I have a relatively small garden myself, so this is a subject close to me. It is important to make the most of every centimetre of space. My top tip is don’t waste space on the lawn. 

How do you take nature and wildlife into consideration when designing a project? 

Wildlife is at the heart of all our work. And to be honest, it would be a bad garden if it didn’t make provision for other species.

You designed several therapeutic and healing garden spaces, what should a garden design integrate to have a healing power? 

At a basic level, a therapeutic garden needs to understand who will use it. If it is people with physical health issues it needs to allow for easy access of hospital beds and wheelchairs. People need to be able to sit comfortably and safely. A sense of protection and security is paramount for people who feel vulnerable. Water is always nice as it draws wildlife in. 

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Birdhouse in Blomster JB.01
Image Credit: Britt Willoughby

What made you want to do a colour collection and how did you have the idea to create one for the outdoors?

I was struggling to find the types of colours I need for outside. In the mediterranean there are clear colour palettes that are well known yet they don’t always work for the soft light and watery skies of the British Isles. I also wanted to work with paints that have high levels of pigment and a beautiful solid quality, like a gouache. So I developed the idea that if you can’t find what you want, you should make it.

Was Blomster JB01 the first colour to be created and then the collection was built around it?

Perhaps it was. I knew I wanted a very specific red and that’s exactly what Blomster JB.01 is. I was warned against red several times, yet I love it in a landscape setting, either as an accent or as a whole building. It’s a wonderful spark of life.


What was the most challenging element in developing the collection?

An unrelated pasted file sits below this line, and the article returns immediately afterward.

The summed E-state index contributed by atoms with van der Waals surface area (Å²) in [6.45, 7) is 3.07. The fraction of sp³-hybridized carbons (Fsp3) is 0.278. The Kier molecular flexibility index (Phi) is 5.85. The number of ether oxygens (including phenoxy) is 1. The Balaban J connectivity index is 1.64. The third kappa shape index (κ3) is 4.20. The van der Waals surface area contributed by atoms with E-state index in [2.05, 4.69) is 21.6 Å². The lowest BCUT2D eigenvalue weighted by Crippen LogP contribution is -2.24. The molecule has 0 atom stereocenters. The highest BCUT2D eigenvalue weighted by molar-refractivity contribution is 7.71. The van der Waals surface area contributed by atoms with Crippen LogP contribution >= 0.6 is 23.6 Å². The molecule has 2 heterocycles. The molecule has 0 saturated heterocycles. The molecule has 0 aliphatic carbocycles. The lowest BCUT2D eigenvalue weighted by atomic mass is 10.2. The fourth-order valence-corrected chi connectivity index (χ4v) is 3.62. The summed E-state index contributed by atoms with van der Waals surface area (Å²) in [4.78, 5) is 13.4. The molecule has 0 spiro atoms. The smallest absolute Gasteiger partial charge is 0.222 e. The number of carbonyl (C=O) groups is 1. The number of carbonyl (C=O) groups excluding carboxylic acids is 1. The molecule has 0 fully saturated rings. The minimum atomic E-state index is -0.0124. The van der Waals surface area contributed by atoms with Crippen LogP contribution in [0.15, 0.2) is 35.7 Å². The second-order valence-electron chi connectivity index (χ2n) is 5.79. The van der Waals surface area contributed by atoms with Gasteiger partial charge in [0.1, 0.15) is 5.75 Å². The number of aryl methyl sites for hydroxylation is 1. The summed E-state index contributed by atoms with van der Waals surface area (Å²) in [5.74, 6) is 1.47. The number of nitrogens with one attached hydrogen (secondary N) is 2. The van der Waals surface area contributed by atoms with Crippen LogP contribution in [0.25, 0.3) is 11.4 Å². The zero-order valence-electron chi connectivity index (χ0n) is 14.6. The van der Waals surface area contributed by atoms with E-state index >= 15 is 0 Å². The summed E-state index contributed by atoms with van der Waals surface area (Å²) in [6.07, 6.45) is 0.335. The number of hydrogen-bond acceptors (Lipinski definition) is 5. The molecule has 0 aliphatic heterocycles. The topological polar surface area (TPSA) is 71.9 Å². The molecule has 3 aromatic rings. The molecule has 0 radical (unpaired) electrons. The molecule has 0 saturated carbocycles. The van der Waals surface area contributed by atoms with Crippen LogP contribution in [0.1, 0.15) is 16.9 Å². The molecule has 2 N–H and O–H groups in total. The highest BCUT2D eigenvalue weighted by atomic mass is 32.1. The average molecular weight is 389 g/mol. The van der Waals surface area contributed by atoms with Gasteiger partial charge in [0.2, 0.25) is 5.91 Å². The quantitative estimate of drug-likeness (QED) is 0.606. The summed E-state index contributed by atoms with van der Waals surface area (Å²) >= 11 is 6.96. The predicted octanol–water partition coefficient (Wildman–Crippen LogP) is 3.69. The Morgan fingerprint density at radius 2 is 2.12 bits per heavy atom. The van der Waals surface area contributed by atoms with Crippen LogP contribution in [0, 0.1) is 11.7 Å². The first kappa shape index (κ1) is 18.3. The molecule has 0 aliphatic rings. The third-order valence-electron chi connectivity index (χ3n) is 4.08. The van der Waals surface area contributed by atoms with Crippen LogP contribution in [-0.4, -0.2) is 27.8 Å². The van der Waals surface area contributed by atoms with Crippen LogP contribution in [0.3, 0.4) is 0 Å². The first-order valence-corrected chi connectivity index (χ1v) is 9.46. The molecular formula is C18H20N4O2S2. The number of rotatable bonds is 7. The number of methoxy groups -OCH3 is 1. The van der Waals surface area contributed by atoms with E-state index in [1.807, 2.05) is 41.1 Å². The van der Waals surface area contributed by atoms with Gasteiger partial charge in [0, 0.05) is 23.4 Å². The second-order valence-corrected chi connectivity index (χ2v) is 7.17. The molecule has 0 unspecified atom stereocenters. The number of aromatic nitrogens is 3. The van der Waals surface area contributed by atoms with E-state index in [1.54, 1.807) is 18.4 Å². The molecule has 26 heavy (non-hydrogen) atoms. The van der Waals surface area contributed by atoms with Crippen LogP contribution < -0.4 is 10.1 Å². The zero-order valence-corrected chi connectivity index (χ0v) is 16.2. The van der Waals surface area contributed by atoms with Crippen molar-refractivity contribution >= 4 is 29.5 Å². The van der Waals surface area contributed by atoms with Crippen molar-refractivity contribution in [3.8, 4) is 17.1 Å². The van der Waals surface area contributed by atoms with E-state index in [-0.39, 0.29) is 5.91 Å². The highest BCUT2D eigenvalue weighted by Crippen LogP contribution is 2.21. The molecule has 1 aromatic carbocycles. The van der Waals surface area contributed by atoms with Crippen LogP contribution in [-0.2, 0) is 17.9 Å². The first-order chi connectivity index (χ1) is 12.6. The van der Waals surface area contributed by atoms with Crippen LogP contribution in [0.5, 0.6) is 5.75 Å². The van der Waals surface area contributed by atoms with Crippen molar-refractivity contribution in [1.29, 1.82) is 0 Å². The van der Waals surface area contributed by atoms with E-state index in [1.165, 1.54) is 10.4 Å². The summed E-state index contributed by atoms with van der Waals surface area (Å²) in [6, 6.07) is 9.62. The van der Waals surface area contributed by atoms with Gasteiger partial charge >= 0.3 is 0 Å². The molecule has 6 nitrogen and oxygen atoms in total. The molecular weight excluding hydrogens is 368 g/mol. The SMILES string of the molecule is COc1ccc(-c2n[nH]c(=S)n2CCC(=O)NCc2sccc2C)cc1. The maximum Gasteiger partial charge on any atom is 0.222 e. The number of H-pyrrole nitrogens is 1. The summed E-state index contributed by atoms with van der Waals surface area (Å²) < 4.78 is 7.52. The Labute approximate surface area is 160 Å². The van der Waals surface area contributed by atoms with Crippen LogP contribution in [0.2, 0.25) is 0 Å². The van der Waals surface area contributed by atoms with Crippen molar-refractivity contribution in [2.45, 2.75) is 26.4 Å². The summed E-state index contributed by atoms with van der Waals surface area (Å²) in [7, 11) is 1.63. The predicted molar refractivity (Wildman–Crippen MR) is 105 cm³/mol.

In some ways creating the colours was the easy part - the harder aspect was finding a way to make them real. I definitely wanted these to be a real colour collection. Thankfully Dominic Myland was open to this and the rest has all fallen into place beautifully.

“Colour is a particular love of mine and I'd long wanted to create my own palette, as there are certain tones I need again and again to support my landscape designs. Mylands has an exceptional understanding of colours as a mood-altering background, so in that we share a common language. The paint quality is second to none.” - Jinny Blom

From Colour Advice to Gardening Advice

What is your advice to a beginner gardener? 

Make lots of mistakes - don’t limit your freedom of expression and have as much fun as you can. Gardening isn’t about spending lots of money, ingenuity is more important and having a love of being outside. And always find the biggest possible pots!

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Greenhouse in Grail JB.02
Image Credit: Charlie Hopkinson

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Window Frame in Grail JB.02
Image Credit: Nicola Browne

We hope this has inspired you to bring new colour into your home for the new year.

Discover more about our the collection below.